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California Camp Fire Threatens Fiber Optics

California Camp Fire Threatens Fiber Optics

By GeoTel Communications 

Labeled the “most destructive fire in California history,” the California Camp Fire has destroyed thousands of lives, homes, and acres of wildlife. Buried beneath the flames, the areas fiber optic cables are the latest item affected.


Unlike so many other connectors on the market, fiber optic cables stand alone for their ability to create high levels of internet connectivity without the threat of fire or the need for.  EMI or electromagnetic interference refers to the currents produced by other cables such as copper that can interfere with other connections. Fiber optic cables maneuver the light without requiring an electrical current, which has allowed for the cables to survive harsh conditions safely buried under the soil.

However, the recent California Camp Fire created an unplanned scenario that has resulted in the loss of fiber optics to many who rely on it. Specifically, in Ventura County, the fiber optic cables powered by Spectrum were damaged by the flames. A spokeswoman for Spectrum told the VC Star that, “Our technicians will be working to restore service as soon as it is safe to do so, and we get approval from the fire department to go into those areas. We are repairing fiber where we have been given access and crews are restoring services.”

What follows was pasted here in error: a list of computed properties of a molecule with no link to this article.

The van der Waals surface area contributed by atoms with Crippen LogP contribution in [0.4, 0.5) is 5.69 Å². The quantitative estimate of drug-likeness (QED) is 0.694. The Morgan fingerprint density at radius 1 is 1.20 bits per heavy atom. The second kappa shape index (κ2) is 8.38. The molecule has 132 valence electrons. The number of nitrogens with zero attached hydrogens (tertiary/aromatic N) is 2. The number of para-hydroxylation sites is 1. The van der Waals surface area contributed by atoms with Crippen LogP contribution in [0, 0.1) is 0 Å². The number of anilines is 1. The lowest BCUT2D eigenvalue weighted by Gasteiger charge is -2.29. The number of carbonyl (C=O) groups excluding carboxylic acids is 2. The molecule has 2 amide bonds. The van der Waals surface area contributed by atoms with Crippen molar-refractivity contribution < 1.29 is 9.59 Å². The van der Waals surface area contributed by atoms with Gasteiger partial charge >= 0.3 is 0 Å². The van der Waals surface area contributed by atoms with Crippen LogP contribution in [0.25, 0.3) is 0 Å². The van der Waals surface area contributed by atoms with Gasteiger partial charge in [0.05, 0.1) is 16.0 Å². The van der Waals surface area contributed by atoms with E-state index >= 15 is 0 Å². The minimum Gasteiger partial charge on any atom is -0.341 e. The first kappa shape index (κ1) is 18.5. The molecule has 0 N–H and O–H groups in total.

In an effort to make connectivity possible, some providers are switching connectivity for their customers from fiber optics to As thousands of citizens rely on social media and other internet-powered mediums as a means for public safety, being able to connect and alert authorities of one’s location can be instrumental to their chance of survival. At this time, the Camp Fire has already ravaged 117,000 acres, so it is instrumental that aid and rescue works are able to rely heavily on the ability to connect to survivors, which makes the need for fiber optic connectivity in the area stronger than ever.

Fiber optics are needed for more than rescue though, as citizens rely on messages via phone for evacuations and guidelines as to where to go. Nixle, a national system created to alert the public in these emergency situations relies on internet connectivity to send messages to those in threatened areas. As rescue and aid workers begin to tackle the area engulfed by the Camp Fire, fiber optic providers are waiting for notice from authorities that they are allowed to begin repairs of their own.

Valerie Stephen